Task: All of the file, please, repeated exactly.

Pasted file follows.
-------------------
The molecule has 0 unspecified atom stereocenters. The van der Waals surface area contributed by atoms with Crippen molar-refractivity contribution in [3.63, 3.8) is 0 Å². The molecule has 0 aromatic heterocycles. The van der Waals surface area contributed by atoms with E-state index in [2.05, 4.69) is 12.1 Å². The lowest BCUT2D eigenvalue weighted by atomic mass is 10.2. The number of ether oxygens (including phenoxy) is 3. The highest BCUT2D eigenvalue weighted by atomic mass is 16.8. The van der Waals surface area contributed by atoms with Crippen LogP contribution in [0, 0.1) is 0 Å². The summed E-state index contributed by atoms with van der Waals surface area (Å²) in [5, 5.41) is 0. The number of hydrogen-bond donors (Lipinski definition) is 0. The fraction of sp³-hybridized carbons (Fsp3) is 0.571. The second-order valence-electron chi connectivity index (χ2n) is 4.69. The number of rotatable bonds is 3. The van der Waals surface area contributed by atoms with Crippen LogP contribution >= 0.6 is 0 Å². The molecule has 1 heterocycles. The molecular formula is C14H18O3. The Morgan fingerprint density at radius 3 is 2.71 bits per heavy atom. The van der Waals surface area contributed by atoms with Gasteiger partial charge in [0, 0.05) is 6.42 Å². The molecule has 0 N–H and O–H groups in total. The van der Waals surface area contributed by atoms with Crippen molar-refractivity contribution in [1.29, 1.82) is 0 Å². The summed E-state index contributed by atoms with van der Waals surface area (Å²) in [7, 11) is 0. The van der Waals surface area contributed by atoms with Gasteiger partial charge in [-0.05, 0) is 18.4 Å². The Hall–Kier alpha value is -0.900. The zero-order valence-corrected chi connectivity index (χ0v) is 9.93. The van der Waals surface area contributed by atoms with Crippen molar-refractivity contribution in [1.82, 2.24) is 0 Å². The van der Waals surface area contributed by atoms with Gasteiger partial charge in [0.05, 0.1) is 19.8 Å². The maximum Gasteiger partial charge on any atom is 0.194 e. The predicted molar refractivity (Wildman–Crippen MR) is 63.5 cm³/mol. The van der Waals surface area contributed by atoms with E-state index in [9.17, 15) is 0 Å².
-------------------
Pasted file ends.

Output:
The molecule has 0 unspecified atom stereocenters. The van der Waals surface area contributed by atoms with Crippen molar-refractivity contribution in [3.63, 3.8) is 0 Å². The molecule has 0 aromatic heterocycles. The van der Waals surface area contributed by atoms with E-state index in [2.05, 4.69) is 12.1 Å². The lowest BCUT2D eigenvalue weighted by atomic mass is 10.2. The number of ether oxygens (including phenoxy) is 3. The highest BCUT2D eigenvalue weighted by atomic mass is 16.8. The van der Waals surface area contributed by atoms with Crippen LogP contribution in [0, 0.1) is 0 Å². The summed E-state index contributed by atoms with van der Waals surface area (Å²) in [5, 5.41) is 0. The number of hydrogen-bond donors (Lipinski definition) is 0. The fraction of sp³-hybridized carbons (Fsp3) is 0.571. The second-order valence-electron chi connectivity index (χ2n) is 4.69. The number of rotatable bonds is 3. The van der Waals surface area contributed by atoms with Crippen LogP contribution >= 0.6 is 0 Å². The molecule has 1 heterocycles. The molecular formula is C14H18O3. The Morgan fingerprint density at radius 3 is 2.71 bits per heavy atom. The van der Waals surface area contributed by atoms with Gasteiger partial charge in [0, 0.05) is 6.42 Å². The molecule has 0 N–H and O–H groups in total. The van der Waals surface area contributed by atoms with Crippen molar-refractivity contribution in [1.29, 1.82) is 0 Å². The summed E-state index contributed by atoms with van der Waals surface area (Å²) in [7, 11) is 0. The van der Waals surface area contributed by atoms with Gasteiger partial charge in [-0.05, 0) is 18.4 Å². The Hall–Kier alpha value is -0.900. The zero-order valence-corrected chi connectivity index (χ0v) is 9.93. The van der Waals surface area contributed by atoms with Crippen molar-refractivity contribution in [1.82, 2.24) is 0 Å². The van der Waals surface area contributed by atoms with Gasteiger partial charge in [0.05, 0.1) is 19.8 Å². The maximum Gasteiger partial charge on any atom is 0.194 e. The predicted molar refractivity (Wildman–Crippen MR) is 63.5 cm³/mol. The van der Waals surface area contributed by atoms with E-state index in [9.17, 15) is 0 Å².